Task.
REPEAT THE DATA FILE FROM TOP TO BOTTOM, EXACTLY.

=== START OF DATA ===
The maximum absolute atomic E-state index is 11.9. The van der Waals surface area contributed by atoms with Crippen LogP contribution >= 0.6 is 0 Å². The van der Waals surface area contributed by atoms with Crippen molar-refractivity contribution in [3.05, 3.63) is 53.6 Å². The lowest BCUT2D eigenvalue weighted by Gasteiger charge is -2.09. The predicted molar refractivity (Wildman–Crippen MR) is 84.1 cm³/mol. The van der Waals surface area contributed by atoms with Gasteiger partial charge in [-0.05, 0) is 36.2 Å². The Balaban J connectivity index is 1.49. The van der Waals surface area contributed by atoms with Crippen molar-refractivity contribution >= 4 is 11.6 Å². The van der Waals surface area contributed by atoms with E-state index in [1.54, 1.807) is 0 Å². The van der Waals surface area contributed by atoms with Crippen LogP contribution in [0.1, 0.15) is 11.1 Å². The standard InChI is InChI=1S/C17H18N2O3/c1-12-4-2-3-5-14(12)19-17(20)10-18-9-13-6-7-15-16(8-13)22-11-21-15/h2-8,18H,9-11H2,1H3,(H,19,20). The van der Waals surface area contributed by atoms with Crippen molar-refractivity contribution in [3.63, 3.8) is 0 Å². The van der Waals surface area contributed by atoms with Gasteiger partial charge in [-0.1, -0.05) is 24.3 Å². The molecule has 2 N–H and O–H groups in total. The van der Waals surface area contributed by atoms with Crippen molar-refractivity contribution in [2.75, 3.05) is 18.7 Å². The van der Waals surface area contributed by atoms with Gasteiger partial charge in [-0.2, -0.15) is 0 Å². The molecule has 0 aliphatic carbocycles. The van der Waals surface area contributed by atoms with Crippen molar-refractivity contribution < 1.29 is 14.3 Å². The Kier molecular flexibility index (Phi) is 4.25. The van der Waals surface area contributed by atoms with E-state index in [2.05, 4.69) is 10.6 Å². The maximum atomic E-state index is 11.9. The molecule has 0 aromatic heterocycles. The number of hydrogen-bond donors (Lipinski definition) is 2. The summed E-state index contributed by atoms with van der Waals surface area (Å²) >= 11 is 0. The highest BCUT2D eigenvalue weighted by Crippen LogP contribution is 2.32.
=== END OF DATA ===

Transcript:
The maximum absolute atomic E-state index is 11.9. The van der Waals surface area contributed by atoms with Crippen LogP contribution >= 0.6 is 0 Å². The van der Waals surface area contributed by atoms with Crippen molar-refractivity contribution in [3.05, 3.63) is 53.6 Å². The lowest BCUT2D eigenvalue weighted by Gasteiger charge is -2.09. The predicted molar refractivity (Wildman–Crippen MR) is 84.1 cm³/mol. The van der Waals surface area contributed by atoms with Gasteiger partial charge in [-0.05, 0) is 36.2 Å². The Balaban J connectivity index is 1.49. The van der Waals surface area contributed by atoms with Crippen molar-refractivity contribution >= 4 is 11.6 Å². The van der Waals surface area contributed by atoms with E-state index in [1.54, 1.807) is 0 Å². The van der Waals surface area contributed by atoms with Crippen LogP contribution in [0.1, 0.15) is 11.1 Å². The standard InChI is InChI=1S/C17H18N2O3/c1-12-4-2-3-5-14(12)19-17(20)10-18-9-13-6-7-15-16(8-13)22-11-21-15/h2-8,18H,9-11H2,1H3,(H,19,20). The van der Waals surface area contributed by atoms with Crippen molar-refractivity contribution in [3.63, 3.8) is 0 Å². The van der Waals surface area contributed by atoms with Gasteiger partial charge in [-0.1, -0.05) is 24.3 Å². The molecule has 2 N–H and O–H groups in total. The van der Waals surface area contributed by atoms with Crippen molar-refractivity contribution in [2.75, 3.05) is 18.7 Å². The van der Waals surface area contributed by atoms with Gasteiger partial charge in [-0.2, -0.15) is 0 Å². The molecule has 0 aliphatic carbocycles. The van der Waals surface area contributed by atoms with Crippen molar-refractivity contribution < 1.29 is 14.3 Å². The Kier molecular flexibility index (Phi) is 4.25. The van der Waals surface area contributed by atoms with E-state index in [2.05, 4.69) is 10.6 Å². The maximum atomic E-state index is 11.9. The molecule has 0 aromatic heterocycles. The number of hydrogen-bond donors (Lipinski definition) is 2. The summed E-state index contributed by atoms with van der Waals surface area (Å²) >= 11 is 0. The highest BCUT2D eigenvalue weighted by Crippen LogP contribution is 2.32.